Having now come out the other side of Tisha b’av we are on the count down to Rosh Hashanah, which this year is early (at least feels early in accordance with the Gregorian calendar!). After mourning for the loss of our Temple and focal point of worship and sacrifice Isaiah picks up on the fact that we need to be comforted by G-d, that despite all our sins and transgressions and the punishments meted out to us down the ages, we are never to forget that God loves us, nurtures us and chastises to bring positive change in us, not merely to show Himself as just.
Yet maybe that is not the whole story. I like Rabbi Shlomo Riskin; I don’t always agree with his theology but his heart for Jewish study and integrity are clear. In his incisive piece this week in the Jerusalem Post (www.jpost.com) on the weekly Shabbat portion he concludes with an incident where a young Yeshiva student repeatedly has his milk stolen or ‘appropriated’ by other Yeshiva students until he labels the milk as halav akum, questionable gentile milk. The milk then remains untouched. Such ‘box ticking’ of apparent righteousness that undermines not just the spirit of Torah and Judaism but actual greater commandments should not (and Rabbi Riskin and I both agree on this one) be seen in Judaism as anything like normative practice. So how do we connect this to ‘Comfort my people’?
If the form of Judaism that creates such behaviour in the Yeshivot has misunderstood the very essence of Judaism and Jewish life (and I would argue that it has), then what other models are available that give us righteousness from HaShem and point to His comfort? I believe that we have missed something critical in our Jewish thinking: G-d understands how difficult it is to ACTUALLY live a righteous life in Him. Although we are to draw down HIS righteousness, we still are obliged to live out that in every day life. G-d understands the struggles and despair, while also rejoicing in the victories too! His comfort seen in this light is not so much aimed at consoling us after being told off and disciplined, but rather a Father sitting us on His lap (I speak with the words of men) showing us compassion in our weakness (in comparison to HIS strength).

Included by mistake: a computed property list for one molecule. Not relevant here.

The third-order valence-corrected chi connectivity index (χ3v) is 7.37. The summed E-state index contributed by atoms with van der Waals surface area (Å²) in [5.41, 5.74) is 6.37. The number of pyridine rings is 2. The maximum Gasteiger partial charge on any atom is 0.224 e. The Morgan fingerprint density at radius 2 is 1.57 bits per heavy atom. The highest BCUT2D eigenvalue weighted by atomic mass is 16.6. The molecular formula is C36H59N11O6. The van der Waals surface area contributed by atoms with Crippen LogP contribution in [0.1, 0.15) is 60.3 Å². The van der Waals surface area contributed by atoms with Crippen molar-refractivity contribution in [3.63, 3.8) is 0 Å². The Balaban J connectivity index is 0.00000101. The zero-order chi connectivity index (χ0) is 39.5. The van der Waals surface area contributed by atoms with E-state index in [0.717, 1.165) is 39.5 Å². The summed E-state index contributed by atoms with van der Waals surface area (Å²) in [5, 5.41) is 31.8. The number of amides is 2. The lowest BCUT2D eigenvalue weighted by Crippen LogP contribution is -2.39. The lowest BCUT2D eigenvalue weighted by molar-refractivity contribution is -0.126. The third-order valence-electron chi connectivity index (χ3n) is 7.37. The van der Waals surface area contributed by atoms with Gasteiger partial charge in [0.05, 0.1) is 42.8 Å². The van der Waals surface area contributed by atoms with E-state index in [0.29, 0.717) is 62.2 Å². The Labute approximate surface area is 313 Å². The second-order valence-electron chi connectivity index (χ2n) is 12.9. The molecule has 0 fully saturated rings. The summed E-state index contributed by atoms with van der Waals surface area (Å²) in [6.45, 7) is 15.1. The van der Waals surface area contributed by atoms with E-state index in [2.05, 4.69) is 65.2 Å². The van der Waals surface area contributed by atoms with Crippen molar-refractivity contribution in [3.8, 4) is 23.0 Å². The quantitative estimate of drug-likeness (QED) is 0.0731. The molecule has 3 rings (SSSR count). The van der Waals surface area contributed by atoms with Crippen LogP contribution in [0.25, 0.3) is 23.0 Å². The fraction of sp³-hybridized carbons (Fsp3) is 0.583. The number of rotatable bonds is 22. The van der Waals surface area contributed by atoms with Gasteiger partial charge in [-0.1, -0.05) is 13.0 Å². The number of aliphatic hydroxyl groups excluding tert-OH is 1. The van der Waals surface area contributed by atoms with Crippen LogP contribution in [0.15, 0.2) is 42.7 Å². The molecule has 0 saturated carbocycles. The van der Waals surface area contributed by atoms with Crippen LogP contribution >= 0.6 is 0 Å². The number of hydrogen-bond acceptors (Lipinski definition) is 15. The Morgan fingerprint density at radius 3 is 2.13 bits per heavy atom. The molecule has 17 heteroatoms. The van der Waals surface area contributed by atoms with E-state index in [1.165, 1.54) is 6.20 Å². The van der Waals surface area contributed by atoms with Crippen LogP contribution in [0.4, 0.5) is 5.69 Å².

Two men from our historical past illustrate this so well: Caleb who according to the Torah ‘had another spirit in him’ and consequently ‘truly followed G-d’, and King David, who despite his gross sin was ‘a man after my own (G-d’s) heart’. Neither man was perfect, both sinned and ‘got it wrong’, yet with the compassion of G-d seeing that each one had a spirit to truly understand what the essence of Torah, righteousness actually is, they pleased G-d and moved Him to understand them. Neither man was a ‘box ticker’. Neither man believed that life could be constrained by human conceptual constructs, even if drawn down from Torah. Both knew that G-d and His Torah righteousness had to be understood, its essence lived and breathed as something alive, as relational and real.
If we as Israel could live out that righteousness before this world, just imagine the impact we would have! Be comforted, our G-d knows us and understands us; He is compassionate.